AU pushes Mali on dialogue with rebels

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IOL pic nov16 ecowas mali agreement

Reuters

Burkina Faso President Boni Yayi attends a meeting of the Economic Community of West African States (Ecowas) in Abuja, Nigeria, on Sunday. The regional bloc has agreed to commit 3 300 troops to help recapture northern Mali.

Ouagadougou - The African Union's representative for Mali and the Sahel on Thursday urged Bamako's transitional government to hammer out the logistics of negotiations between the country and the armed groups occupying its north.

Pierre Buyoya, who is also a former Burundi president, said nailing down the logistics was a matter of urgency, adding that mediators would not be able to continue “without at least two parties at the negotiation table”.

French President Francois Hollande also spoke of the need for dialogue on Thursday, when he asked Malian interim President Dioncounda Traore “for a ramping up of dialogue”.

“This acceleration of dialogue needs to go hand in hand with the military plans under way,” he said.

Over the weekend, the 15-nation Economic Community of West African States (Ecowas) approved plans to send a force of 3 300 troops, logistically backed by Western nations, to reconquer northern Mali - all while saying they preferred a political solution.

The African Union has said that troops could also possibly come from countries outside the regional bloc, but Chad for one said on Thursday it had no present plans to send troops.

Mali rapidly imploded after a coup in March allowed ethnic Tuareg desert nomads, who had relaunched a decades-old rebellion for independence, to seize the main towns in the country's vast desert north with the help of Islamist allies.

The secular separatists were quickly sidelined by the Islamists, who implemented their version of strict Islamic law, or sharia, and operated across the region with impunity, sparking growing international concern.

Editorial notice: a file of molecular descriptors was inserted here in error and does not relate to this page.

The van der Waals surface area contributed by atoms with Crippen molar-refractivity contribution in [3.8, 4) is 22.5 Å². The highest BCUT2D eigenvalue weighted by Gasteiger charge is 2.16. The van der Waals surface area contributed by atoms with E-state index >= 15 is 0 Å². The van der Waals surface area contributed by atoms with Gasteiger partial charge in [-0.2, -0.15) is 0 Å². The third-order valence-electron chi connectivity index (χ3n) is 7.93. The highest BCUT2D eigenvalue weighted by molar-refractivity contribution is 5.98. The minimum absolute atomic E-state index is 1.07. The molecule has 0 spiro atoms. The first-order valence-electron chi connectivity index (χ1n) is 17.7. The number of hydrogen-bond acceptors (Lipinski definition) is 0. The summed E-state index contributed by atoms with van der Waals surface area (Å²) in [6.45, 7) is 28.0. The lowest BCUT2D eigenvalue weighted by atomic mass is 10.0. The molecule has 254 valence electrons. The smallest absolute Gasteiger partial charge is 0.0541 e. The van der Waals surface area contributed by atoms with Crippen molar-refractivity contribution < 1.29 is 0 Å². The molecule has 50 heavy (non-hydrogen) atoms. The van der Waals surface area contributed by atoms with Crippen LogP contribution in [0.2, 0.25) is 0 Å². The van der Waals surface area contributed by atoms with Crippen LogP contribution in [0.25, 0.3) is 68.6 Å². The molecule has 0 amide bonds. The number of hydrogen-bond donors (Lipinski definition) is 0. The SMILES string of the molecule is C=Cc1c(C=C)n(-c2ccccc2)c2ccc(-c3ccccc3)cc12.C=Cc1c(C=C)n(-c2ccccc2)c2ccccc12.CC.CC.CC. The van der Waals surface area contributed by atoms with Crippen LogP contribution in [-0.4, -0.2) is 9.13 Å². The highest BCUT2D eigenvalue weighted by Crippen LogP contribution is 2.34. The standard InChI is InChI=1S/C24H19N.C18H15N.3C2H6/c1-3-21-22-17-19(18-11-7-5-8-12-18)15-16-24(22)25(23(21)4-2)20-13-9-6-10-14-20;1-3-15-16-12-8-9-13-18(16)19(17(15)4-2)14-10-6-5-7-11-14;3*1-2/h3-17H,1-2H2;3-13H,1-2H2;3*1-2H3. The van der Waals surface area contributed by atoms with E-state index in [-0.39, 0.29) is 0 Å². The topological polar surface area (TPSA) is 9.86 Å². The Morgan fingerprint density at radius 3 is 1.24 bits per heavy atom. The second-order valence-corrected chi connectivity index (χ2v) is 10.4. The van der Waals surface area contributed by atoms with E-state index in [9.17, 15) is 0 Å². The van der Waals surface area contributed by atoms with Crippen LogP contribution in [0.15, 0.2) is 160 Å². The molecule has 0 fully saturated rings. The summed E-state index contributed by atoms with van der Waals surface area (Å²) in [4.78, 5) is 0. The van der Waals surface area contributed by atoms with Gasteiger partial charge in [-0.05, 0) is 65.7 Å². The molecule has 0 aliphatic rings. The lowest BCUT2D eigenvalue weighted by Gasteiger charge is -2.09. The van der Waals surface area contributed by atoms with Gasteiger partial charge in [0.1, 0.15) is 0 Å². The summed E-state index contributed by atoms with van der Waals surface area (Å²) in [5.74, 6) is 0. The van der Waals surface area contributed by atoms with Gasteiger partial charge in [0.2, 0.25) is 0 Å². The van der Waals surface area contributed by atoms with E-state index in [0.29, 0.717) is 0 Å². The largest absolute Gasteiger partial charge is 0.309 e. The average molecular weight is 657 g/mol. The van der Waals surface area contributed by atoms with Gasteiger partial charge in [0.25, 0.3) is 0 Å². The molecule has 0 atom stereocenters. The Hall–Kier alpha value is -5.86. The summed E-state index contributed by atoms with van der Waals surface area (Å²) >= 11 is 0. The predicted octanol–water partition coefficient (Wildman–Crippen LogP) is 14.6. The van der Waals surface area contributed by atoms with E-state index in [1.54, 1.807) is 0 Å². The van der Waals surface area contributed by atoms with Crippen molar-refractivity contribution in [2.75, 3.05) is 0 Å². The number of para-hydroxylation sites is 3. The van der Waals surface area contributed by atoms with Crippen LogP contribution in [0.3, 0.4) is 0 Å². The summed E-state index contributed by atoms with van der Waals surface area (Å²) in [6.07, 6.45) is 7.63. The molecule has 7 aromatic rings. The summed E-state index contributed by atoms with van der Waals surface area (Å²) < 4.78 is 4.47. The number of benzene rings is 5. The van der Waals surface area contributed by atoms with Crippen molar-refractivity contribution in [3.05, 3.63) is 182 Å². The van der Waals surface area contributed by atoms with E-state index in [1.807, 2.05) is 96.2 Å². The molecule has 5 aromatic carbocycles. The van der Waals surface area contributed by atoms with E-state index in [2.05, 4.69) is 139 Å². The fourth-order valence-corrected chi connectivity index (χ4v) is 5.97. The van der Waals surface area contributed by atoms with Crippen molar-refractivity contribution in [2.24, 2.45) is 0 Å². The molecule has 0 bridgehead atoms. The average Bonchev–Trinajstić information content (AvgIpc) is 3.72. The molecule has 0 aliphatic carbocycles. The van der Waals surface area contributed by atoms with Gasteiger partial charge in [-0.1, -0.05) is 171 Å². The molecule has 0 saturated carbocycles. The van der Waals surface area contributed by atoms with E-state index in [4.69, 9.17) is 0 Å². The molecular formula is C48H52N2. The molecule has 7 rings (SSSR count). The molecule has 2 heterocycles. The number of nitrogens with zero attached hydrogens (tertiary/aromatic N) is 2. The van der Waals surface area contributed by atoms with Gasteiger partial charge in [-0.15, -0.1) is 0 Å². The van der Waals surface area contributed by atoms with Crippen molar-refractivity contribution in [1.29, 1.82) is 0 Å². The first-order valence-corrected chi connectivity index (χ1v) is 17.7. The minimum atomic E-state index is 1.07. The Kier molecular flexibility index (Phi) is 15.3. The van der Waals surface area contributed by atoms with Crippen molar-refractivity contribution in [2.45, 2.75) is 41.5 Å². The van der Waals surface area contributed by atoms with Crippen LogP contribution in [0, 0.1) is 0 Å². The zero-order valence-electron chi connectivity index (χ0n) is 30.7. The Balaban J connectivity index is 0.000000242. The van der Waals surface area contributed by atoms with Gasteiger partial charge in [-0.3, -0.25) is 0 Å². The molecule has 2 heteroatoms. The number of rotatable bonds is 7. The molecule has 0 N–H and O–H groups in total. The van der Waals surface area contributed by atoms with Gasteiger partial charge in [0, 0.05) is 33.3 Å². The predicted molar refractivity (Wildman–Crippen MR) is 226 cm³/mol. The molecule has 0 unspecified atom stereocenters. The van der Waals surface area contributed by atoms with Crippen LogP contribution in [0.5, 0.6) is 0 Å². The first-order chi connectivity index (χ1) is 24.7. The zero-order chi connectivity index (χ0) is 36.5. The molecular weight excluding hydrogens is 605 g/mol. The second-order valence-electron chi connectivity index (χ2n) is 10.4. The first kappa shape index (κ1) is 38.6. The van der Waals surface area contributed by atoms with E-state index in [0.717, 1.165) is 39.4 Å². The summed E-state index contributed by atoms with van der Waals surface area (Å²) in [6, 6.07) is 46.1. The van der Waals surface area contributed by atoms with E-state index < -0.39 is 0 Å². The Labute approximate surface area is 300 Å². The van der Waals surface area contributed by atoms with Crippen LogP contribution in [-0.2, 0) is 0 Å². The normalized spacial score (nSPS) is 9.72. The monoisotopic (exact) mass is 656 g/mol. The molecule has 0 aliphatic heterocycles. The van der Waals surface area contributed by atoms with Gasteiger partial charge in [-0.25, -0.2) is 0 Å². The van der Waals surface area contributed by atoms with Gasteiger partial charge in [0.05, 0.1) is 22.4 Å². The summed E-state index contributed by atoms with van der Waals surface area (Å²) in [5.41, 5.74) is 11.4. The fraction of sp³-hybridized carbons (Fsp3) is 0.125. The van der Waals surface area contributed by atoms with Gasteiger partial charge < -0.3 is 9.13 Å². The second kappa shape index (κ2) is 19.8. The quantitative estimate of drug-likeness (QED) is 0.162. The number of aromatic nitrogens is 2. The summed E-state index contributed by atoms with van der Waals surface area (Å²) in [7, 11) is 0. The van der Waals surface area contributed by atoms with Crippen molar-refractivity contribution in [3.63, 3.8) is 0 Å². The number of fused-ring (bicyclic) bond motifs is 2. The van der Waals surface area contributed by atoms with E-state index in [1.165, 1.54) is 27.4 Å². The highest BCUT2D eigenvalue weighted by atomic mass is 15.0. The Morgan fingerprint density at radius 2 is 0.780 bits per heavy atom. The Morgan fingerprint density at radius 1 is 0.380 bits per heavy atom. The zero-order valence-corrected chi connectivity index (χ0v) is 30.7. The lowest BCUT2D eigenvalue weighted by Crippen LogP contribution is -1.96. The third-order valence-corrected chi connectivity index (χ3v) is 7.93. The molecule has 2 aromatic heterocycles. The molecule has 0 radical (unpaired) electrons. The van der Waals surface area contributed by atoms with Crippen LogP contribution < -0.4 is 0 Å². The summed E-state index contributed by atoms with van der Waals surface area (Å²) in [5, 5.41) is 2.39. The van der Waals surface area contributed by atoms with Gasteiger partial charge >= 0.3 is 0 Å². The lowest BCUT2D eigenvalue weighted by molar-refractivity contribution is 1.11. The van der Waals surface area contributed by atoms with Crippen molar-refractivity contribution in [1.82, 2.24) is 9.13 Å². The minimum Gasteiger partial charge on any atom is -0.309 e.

Among the groups controlling the desert north, Ansar Dine said on Wednesday it was ready to help rid the region of “terrorism” and “foreign groups” and that it no longer wanted to impose sharia law across all of Mali, only in the sparsely populated north-east Kidal region.

Buyoya welcomed the remarks, calling them “a step in the right direction” but also struck a cautionary note saying: “Now we'll see at the negotiation table whether these statements are true.”

Ansar Dine aside, there are also other Islamic extremist groups active in the area - including Al-Qaeda in the Islamic Maghreb (AQIM) and the Movement for Oneness and Jihad in West Africa (MUJAO) - but they have not yet been implicated in the planned negotiation talks.

On Tuesday, the African Union endorsed the military intervention plan and the United Nations was expected to pass a resolution approving the mission, though it remains unclear when the first troops could be deployed.

Niger's President Mahamadou Issoufou said on Thursday that “all the conditions were met” for the UN Security Council to approve the intervention, adding that he hoped they could intervene “as soon as possible”. - Sapa-AFP


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